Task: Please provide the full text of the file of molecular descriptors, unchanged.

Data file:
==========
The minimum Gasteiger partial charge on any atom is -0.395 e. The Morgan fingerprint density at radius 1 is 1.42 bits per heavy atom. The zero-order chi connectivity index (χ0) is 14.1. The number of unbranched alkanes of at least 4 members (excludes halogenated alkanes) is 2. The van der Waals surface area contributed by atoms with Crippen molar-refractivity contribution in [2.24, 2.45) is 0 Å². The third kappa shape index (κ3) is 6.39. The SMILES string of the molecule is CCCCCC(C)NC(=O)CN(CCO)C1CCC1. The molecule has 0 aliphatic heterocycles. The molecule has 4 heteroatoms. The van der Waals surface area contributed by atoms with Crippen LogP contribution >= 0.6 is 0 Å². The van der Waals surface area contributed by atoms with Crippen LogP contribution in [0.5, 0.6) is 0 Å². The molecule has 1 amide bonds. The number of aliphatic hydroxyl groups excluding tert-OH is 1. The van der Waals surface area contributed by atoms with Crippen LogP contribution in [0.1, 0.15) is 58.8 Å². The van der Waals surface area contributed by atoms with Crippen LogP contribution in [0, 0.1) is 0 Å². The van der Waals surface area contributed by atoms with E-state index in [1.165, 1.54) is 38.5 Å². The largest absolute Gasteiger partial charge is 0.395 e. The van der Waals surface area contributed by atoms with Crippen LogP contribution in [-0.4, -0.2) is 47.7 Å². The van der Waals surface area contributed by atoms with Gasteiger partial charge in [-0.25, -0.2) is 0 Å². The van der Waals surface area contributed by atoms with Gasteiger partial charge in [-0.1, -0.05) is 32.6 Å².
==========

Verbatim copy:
The minimum Gasteiger partial charge on any atom is -0.395 e. The Morgan fingerprint density at radius 1 is 1.42 bits per heavy atom. The zero-order chi connectivity index (χ0) is 14.1. The number of unbranched alkanes of at least 4 members (excludes halogenated alkanes) is 2. The van der Waals surface area contributed by atoms with Crippen molar-refractivity contribution in [2.24, 2.45) is 0 Å². The third kappa shape index (κ3) is 6.39. The SMILES string of the molecule is CCCCCC(C)NC(=O)CN(CCO)C1CCC1. The molecule has 0 aliphatic heterocycles. The molecule has 4 heteroatoms. The van der Waals surface area contributed by atoms with Crippen LogP contribution >= 0.6 is 0 Å². The van der Waals surface area contributed by atoms with Crippen LogP contribution in [0.5, 0.6) is 0 Å². The molecule has 1 amide bonds. The number of aliphatic hydroxyl groups excluding tert-OH is 1. The van der Waals surface area contributed by atoms with Crippen LogP contribution in [0.1, 0.15) is 58.8 Å². The van der Waals surface area contributed by atoms with Crippen LogP contribution in [0, 0.1) is 0 Å². The van der Waals surface area contributed by atoms with E-state index in [1.165, 1.54) is 38.5 Å². The largest absolute Gasteiger partial charge is 0.395 e. The van der Waals surface area contributed by atoms with Crippen LogP contribution in [-0.4, -0.2) is 47.7 Å². The van der Waals surface area contributed by atoms with Gasteiger partial charge in [-0.25, -0.2) is 0 Å². The van der Waals surface area contributed by atoms with Gasteiger partial charge in [-0.1, -0.05) is 32.6 Å².